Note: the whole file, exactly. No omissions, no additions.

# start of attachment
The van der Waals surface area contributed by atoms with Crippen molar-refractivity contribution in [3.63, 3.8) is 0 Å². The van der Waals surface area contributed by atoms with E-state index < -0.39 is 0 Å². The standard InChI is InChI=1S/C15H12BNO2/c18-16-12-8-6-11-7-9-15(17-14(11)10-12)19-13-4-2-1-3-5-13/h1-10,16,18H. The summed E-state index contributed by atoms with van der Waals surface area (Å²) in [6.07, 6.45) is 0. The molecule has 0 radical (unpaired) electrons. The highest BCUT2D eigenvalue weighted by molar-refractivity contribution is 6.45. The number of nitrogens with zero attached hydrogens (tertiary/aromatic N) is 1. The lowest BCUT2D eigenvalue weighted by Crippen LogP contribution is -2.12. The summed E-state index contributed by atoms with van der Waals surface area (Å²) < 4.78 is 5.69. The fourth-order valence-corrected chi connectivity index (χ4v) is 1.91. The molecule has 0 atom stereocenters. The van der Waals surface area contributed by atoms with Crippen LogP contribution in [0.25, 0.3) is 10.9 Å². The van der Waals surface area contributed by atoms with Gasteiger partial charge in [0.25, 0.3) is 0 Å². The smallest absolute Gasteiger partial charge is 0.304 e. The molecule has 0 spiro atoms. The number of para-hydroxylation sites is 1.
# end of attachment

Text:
The van der Waals surface area contributed by atoms with Crippen molar-refractivity contribution in [3.63, 3.8) is 0 Å². The van der Waals surface area contributed by atoms with E-state index < -0.39 is 0 Å². The standard InChI is InChI=1S/C15H12BNO2/c18-16-12-8-6-11-7-9-15(17-14(11)10-12)19-13-4-2-1-3-5-13/h1-10,16,18H. The summed E-state index contributed by atoms with van der Waals surface area (Å²) in [6.07, 6.45) is 0. The molecule has 0 radical (unpaired) electrons. The highest BCUT2D eigenvalue weighted by molar-refractivity contribution is 6.45. The number of nitrogens with zero attached hydrogens (tertiary/aromatic N) is 1. The lowest BCUT2D eigenvalue weighted by Crippen LogP contribution is -2.12. The summed E-state index contributed by atoms with van der Waals surface area (Å²) < 4.78 is 5.69. The fourth-order valence-corrected chi connectivity index (χ4v) is 1.91. The molecule has 0 atom stereocenters. The van der Waals surface area contributed by atoms with Crippen LogP contribution in [0.25, 0.3) is 10.9 Å². The van der Waals surface area contributed by atoms with Gasteiger partial charge in [0.25, 0.3) is 0 Å². The smallest absolute Gasteiger partial charge is 0.304 e. The molecule has 0 spiro atoms. The number of para-hydroxylation sites is 1.